White House 4th of July: fireworks, families, fun, and federal prison?

“From the press risers, I observed guests gathered to celebrate our na- tion’s birthday enjoying their barbecue meals on red, white, and blue tablecloths with the Washington Monument towering in the distance,” (Photo by Michelle Mayans)

By Renata Spinelli

KidScoop Media

My first trip to Washington, D.C. was full of unforgettable first moments, such as seeing the larger-than-life monuments around the Potomac River and exploring the vast Smithsonian Museums. But the highlight of my trip was my first time visiting the stunning White House, a memorable experience on its own, and what would ultimately become my first (and hopefully last) time almost getting arrested.

At 4 pm on July 4th, 2023, I arrived eager to document the events at the White House as a KidScoop Media videographer. Along with KidScoop Media founder Michelle Mayans and Board Member Christa Lucken (my mom), I was escorted to the Press Briefing Room to wait with other press for President Joe Biden and First Lady Jill Biden to address military families in attendance.

An hour passed quickly, and we ventured into the humid heat to the South Lawn, where festivities were in full swing. From the press risers, I observed guests gathered to celebrate our nation’s birthday enjoying their barbecue meals on red, white, and blue tablecloths with the Washing- ton Monument towering in the distance. Listening to the military band’s covers of Bon Jovi and Prince songs helped distract me from the hot sun as I set up my camera and took my spot among the press.

Promptly, Joe and Jill Biden emerged from the White House to welcome and thank the military and their families. I couldn’t help but look away from my camera screen to glance at them with my own eyes during their speeches.

President Biden addressed the military guests, stating, “You represent a link in the chain of honor that stretches back to our founding days. You are the sinew, the backbone, the reality of why we’re who we are. Unbreaking. Unbending.”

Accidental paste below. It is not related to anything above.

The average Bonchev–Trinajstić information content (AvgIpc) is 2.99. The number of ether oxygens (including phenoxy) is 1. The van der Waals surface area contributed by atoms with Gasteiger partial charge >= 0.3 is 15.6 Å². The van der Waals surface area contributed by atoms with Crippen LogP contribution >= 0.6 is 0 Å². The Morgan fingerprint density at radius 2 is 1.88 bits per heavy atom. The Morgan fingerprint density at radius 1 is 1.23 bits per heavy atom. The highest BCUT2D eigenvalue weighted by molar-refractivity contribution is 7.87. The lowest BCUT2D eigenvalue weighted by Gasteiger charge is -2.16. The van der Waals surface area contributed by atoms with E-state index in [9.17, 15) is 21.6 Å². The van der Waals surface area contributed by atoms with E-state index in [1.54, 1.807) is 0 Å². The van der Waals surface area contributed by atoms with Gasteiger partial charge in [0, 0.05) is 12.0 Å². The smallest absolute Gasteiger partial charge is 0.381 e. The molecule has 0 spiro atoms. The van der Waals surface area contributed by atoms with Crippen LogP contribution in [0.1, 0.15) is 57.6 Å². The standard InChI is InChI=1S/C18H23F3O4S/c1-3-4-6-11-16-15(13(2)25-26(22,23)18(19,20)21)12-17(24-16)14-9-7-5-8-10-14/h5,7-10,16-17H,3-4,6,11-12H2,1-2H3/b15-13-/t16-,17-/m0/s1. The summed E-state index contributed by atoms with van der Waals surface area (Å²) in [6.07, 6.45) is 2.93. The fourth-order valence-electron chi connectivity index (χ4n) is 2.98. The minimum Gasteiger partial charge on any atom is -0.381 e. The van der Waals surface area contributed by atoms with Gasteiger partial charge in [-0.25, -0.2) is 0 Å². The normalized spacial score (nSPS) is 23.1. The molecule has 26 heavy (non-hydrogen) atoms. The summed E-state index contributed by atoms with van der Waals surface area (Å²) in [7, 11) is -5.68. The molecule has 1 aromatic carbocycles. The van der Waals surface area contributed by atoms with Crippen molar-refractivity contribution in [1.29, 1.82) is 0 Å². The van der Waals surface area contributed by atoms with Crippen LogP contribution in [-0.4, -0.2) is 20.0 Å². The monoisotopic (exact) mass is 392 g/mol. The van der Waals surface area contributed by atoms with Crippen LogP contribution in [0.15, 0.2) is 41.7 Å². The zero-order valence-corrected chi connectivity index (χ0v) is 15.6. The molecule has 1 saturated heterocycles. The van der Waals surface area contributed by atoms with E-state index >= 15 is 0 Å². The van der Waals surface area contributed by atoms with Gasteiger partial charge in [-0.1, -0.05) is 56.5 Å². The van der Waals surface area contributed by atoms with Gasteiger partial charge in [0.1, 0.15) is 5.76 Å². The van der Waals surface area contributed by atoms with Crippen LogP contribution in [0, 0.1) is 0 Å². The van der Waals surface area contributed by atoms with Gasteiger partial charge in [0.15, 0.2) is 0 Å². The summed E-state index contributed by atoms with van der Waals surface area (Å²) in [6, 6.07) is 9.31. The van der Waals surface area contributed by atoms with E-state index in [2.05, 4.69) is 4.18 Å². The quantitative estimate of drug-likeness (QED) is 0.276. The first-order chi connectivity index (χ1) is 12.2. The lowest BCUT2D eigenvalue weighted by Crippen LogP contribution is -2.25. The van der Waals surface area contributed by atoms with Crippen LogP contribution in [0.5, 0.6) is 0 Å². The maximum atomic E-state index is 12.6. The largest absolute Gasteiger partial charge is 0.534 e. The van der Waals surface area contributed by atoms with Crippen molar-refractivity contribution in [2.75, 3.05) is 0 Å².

Following these remarks, I and the rest of the press retreated to the air conditioning of the Press Briefing Room until just after 7 pm, when we trudged out to the South Lawn once again to climb onto risers facing the concert stage. Stretching across the Lawn were countless attendees sitting on and standing around picnic blankets, socializing and dancing to songs played by DJ D-Nice.

As the sun set, more and more people gathered in front of the stage to wave their arms and sing along to the blasting music. Brothers Osborne and Ne-Yo performed until dusk fell, and the White House was lit with red, white, and blue lights.

At exactly 9:09 pm, spectacular fireworks began to light up the sky. Everyone, including President Biden and his family on the balcony of the White House, watched in awe.

As my camera battery began to die and the fireworks wrapped up, I felt a sense of accomplishment, having joined professional photographers and videographers in covering this Fourth of July event. Everything had gone smoothly. Or so I thought.

We exited the White House grounds onto Pennsylvania Avenue, which was barricaded off for the evening. We walked down the cleared street to head back to our hotel, exhausted from the day’s heat and festivities. Seemingly out of nowhere, an officer on a bike approached and sternly told us that we had just committed a federal crime by jumping the barricades (which we didn’t do) and could be arrested. We informed him we just left the White House and had already returned our passes, which he didn’t want to believe. After some more explaining (and internal panicking), he escorted us to an exit.

I didn’t appreciate being accused of a crime I didn’t commit, but I did agree with the officer that this was truly an unbelievable experience. Writing this article (thankfully not from federal prison), I can say that I had a blast being a videographer at this truly unique event, and it was an experience I will be talking about for years to come.